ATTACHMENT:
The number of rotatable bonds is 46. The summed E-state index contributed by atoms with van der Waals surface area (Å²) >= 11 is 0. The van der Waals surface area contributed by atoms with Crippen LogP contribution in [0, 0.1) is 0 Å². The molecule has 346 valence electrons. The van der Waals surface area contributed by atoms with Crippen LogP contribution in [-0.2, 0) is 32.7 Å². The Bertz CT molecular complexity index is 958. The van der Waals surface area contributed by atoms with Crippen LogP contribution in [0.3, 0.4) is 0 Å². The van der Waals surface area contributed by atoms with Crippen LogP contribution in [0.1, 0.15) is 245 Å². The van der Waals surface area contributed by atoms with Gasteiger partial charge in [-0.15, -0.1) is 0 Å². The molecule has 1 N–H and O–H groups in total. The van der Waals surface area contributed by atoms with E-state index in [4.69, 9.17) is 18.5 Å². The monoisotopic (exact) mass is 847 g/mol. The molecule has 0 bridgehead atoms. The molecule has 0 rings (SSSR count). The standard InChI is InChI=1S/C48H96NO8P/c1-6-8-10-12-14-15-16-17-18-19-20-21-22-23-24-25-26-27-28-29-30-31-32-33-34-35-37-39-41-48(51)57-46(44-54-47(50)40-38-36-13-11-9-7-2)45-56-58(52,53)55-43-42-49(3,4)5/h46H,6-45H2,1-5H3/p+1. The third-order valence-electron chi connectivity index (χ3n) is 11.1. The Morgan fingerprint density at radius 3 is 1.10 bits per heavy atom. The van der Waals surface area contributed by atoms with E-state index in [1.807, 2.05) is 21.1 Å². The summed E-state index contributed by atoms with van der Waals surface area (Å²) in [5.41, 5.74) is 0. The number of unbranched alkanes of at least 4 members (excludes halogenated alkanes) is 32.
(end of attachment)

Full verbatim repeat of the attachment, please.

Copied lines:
The number of rotatable bonds is 46. The summed E-state index contributed by atoms with van der Waals surface area (Å²) >= 11 is 0. The van der Waals surface area contributed by atoms with Crippen LogP contribution in [0, 0.1) is 0 Å². The molecule has 346 valence electrons. The van der Waals surface area contributed by atoms with Crippen LogP contribution in [-0.2, 0) is 32.7 Å². The Bertz CT molecular complexity index is 958. The van der Waals surface area contributed by atoms with Crippen LogP contribution in [0.3, 0.4) is 0 Å². The van der Waals surface area contributed by atoms with Crippen LogP contribution in [0.1, 0.15) is 245 Å². The van der Waals surface area contributed by atoms with Gasteiger partial charge in [-0.15, -0.1) is 0 Å². The molecule has 1 N–H and O–H groups in total. The van der Waals surface area contributed by atoms with E-state index in [4.69, 9.17) is 18.5 Å². The monoisotopic (exact) mass is 847 g/mol. The molecule has 0 bridgehead atoms. The molecule has 0 rings (SSSR count). The standard InChI is InChI=1S/C48H96NO8P/c1-6-8-10-12-14-15-16-17-18-19-20-21-22-23-24-25-26-27-28-29-30-31-32-33-34-35-37-39-41-48(51)57-46(44-54-47(50)40-38-36-13-11-9-7-2)45-56-58(52,53)55-43-42-49(3,4)5/h46H,6-45H2,1-5H3/p+1. The third-order valence-electron chi connectivity index (χ3n) is 11.1. The Morgan fingerprint density at radius 3 is 1.10 bits per heavy atom. The van der Waals surface area contributed by atoms with E-state index in [1.807, 2.05) is 21.1 Å². The summed E-state index contributed by atoms with van der Waals surface area (Å²) in [5.41, 5.74) is 0. The number of unbranched alkanes of at least 4 members (excludes halogenated alkanes) is 32.